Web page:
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Type Aberration
CR 7
Environment Any aquatic
Adjective Aboleth
Images of aboleths

Source: Bestiary, pg(s). 8

Ancient creatures who claim to predate the very gods themselves, aboleths are a powerful aquatic race that plot byzantine schemes from their underwater cities.[1]


The word aboleth in their own language, when translated into Taldane, is roughly equivalent to owner, master, or god. The creatures called aboleths are only one part of an anatomically diverse species who call themselves alghollthu, meaning the one who are all.[2][3]


An aboleth's appearance is alien and bizarre; the closest analog would be some sort of nightmarish, prehistoric fish that has grown to huge proportions. The creature's outline is fish-like, with a powerful tail at one end and a pointed head at the other. The head bears no resemblance to any sort of known fish, having three huge, alien, red eyes located at its very front. The creature seems to have no other facial features, lacking even a mouth. Behind this hideous head is a slime-covered body. Further back it has a fish-like dorsal fin that helps with movement, but instead of the fins one would normally find on the side of a fish, it has two long, grasping tentacles on each side. From head to tail, an aboleth is around 25 feet long and their bulky bodies weigh well over 6,000 pounds.[1]

An aboleth is a master of mind magic, able to weave illusions to confuse, or simply crush the will of those who oppose it. Aboleths have several unique abilities: their tentacles are covered in slime that weakens the flesh of those it touches. They also have the ability to release a cloud of mucus that removes a creature's ability to breathe air and instead make it breathe water. Aboleths normally use this to capture and make use of air-breathing slaves; it also ensures the controlled person's loyalty, as the effect only lasts a few hours and must regularly be renewed.[1]


The first alghollthu awakened spontaneously in a pool of primordial soup on an unknown planet. Its first experience was to sense a cataclysm in the sky, which all alghollthus can remember in their cellular memory and agree to be the cause of the first alghollthu's awakening. The first alghollthu sensed myriad similar simple creatures around itself, but it was the only intelligent one. This is the source of the First Dictum of the alghollthus: life exists to be controlled.[3]

The first alghollthu realised that it was mortal and absorbed the nearby lifeforms, but this was not enough for survival. Eventually, instead of fully consuming a prey item, the alghollthu merely ended its life before allowing it to perform its normal functions for the alghollthu's benefit. Hence the alghollthus' Second Dictum: an alghollthu is to control.[3]

With its energy needs fulfilled, the alghollthu set out to control all lifeforms in reach. Its body grew larger from absorbed prey, but the alghollthu was still frail, its structures weakened, and its consciousness started to fragment, while the alghollthu was unable to express its rage. Eventually its membrane cracked and the alghollthu split: its being was no longer drained, its consciousness stabilised, and it realised that they were two. Thus the Third Dictum: alghollthus are eternal as many and one.[3]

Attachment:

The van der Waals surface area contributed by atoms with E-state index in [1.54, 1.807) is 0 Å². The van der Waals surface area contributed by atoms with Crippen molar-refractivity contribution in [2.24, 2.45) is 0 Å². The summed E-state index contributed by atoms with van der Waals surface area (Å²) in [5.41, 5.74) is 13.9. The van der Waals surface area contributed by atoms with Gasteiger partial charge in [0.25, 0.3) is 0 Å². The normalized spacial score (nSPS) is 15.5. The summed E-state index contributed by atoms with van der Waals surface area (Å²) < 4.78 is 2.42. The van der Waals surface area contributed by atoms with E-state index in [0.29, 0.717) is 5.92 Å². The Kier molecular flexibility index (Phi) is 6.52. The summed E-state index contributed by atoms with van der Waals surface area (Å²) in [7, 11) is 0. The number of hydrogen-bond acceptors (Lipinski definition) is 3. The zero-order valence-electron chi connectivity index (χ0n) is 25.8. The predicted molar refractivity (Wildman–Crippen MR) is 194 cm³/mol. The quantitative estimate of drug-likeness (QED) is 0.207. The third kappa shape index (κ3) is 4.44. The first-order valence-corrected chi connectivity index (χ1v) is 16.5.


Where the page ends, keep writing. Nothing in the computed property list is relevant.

Eventually the alghollthus evolved and seeded their planet with multiple lifeforms, creating their first global empire. They ruled for millennia over the lesser creatures until something went wrong and their slaves rose up, catching the alghollthus unaware. The alghollthus resisted hard, but their former slaves were too numerous and tenacious, and the alghollthus were losing a war of attrition. Millions of rebels fell, but only a few thousand alghollthus survived, and they were forced to flee underground before they could be exterminated.[3]

The alghollthus chose among themselves the wisest and most powerful, who sacrificed themselves to merge into the first veiled masters, who were more intelligent and capable of leading to their people's salvation. These veiled masters continued to study and master glyph magic; this took them 80 years, while the insurgents continued to push into their last territory, leaving less than a thousand aboleths alive led by a few dozen veiled masters. The veiled masters spent over a decade creating two powerful glyphs and uttered the Final Dictum: to overreach is to threaten the eternal. The first glyph was then activated, creating a series of portals to other habitable worlds, through which all but one of the veiled masters, each accompanied by a few score aboleths, went to build smaller colonies. When the first glyph expired and the rebels arrived to slaughter the alghollthus, the sole veiled master who stayed activated the second glyph, destroying the world.[3]

On Golarion

The alghollthus arrived on Golarion during the Age of Creation. They ruled the oceans, while the land was the domain of the xiomorns.[4] The two species came to war, which the alghollthus ultimately won. Aboleths claim to have had a thriving civilization on the oceans' floor before even the gods took notice of the world. These claims cannot be substantiated, as no record of this time has survived the intervening millennia.[5] They themselves claim that they were among the first creations on the planet to gain intelligence and develop their own civilization.[6][4][3]

During the Age of Legend, the alghollthus began to experiment with humans, raising the Azlanti humans from barbarism, teaching them their control of magic.[5] The primary interactions between humans and aboleths were handled by the veiled masters, who used illusion magic to disguise themselves and walk amongst humanity in the role of powerful wizards. As the alghollthus nurtured the Empire of Azlant, they also secretly spread their own power through its ascendancy. This marked the zenith of the second alghollthu empire.[7][3]

Eventually, the visionary named Xin discovered the secrets of glyph magic, and he was followed by other Azlanti who discovered the alghollthu manipulation. The alghollthus realised that they had to act but, this time, they used more subtle methods than those used back on their homeworld: omnipaths dominated agents to provide the alghollthus information, veiled masters in human guise sowed discord between Azlant and Thassilon, faceless stalkers assassinated leaders, and mimics wreaked havoc. None succeeded; in fact these punishments only strengthened humanity's resolve to eclipse their teachers.[3][5]